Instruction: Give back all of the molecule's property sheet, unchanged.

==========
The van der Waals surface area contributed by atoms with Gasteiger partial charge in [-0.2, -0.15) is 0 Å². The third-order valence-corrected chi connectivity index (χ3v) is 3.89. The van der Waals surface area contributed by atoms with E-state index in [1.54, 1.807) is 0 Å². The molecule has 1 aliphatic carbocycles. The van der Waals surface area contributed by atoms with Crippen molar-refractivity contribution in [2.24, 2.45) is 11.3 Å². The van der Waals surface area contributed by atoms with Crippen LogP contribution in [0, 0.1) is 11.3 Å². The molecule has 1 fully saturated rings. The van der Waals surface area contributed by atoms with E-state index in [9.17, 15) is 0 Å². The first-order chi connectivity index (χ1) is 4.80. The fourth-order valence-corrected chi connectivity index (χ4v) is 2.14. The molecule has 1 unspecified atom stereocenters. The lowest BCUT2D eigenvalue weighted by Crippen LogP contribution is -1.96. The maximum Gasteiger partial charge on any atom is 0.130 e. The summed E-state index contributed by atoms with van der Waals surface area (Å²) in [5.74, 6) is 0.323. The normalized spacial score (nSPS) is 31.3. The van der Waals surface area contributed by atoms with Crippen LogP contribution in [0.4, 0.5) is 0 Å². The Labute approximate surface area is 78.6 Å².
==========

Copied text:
The van der Waals surface area contributed by atoms with Gasteiger partial charge in [-0.2, -0.15) is 0 Å². The third-order valence-corrected chi connectivity index (χ3v) is 3.89. The van der Waals surface area contributed by atoms with E-state index in [1.54, 1.807) is 0 Å². The molecule has 1 aliphatic carbocycles. The van der Waals surface area contributed by atoms with Crippen molar-refractivity contribution in [2.24, 2.45) is 11.3 Å². The van der Waals surface area contributed by atoms with Crippen LogP contribution in [0, 0.1) is 11.3 Å². The molecule has 1 fully saturated rings. The van der Waals surface area contributed by atoms with E-state index in [9.17, 15) is 0 Å². The first-order chi connectivity index (χ1) is 4.80. The fourth-order valence-corrected chi connectivity index (χ4v) is 2.14. The molecule has 1 unspecified atom stereocenters. The lowest BCUT2D eigenvalue weighted by Crippen LogP contribution is -1.96. The maximum Gasteiger partial charge on any atom is 0.130 e. The summed E-state index contributed by atoms with van der Waals surface area (Å²) in [5.74, 6) is 0.323. The normalized spacial score (nSPS) is 31.3. The van der Waals surface area contributed by atoms with Crippen LogP contribution in [0.4, 0.5) is 0 Å². The Labute approximate surface area is 78.6 Å².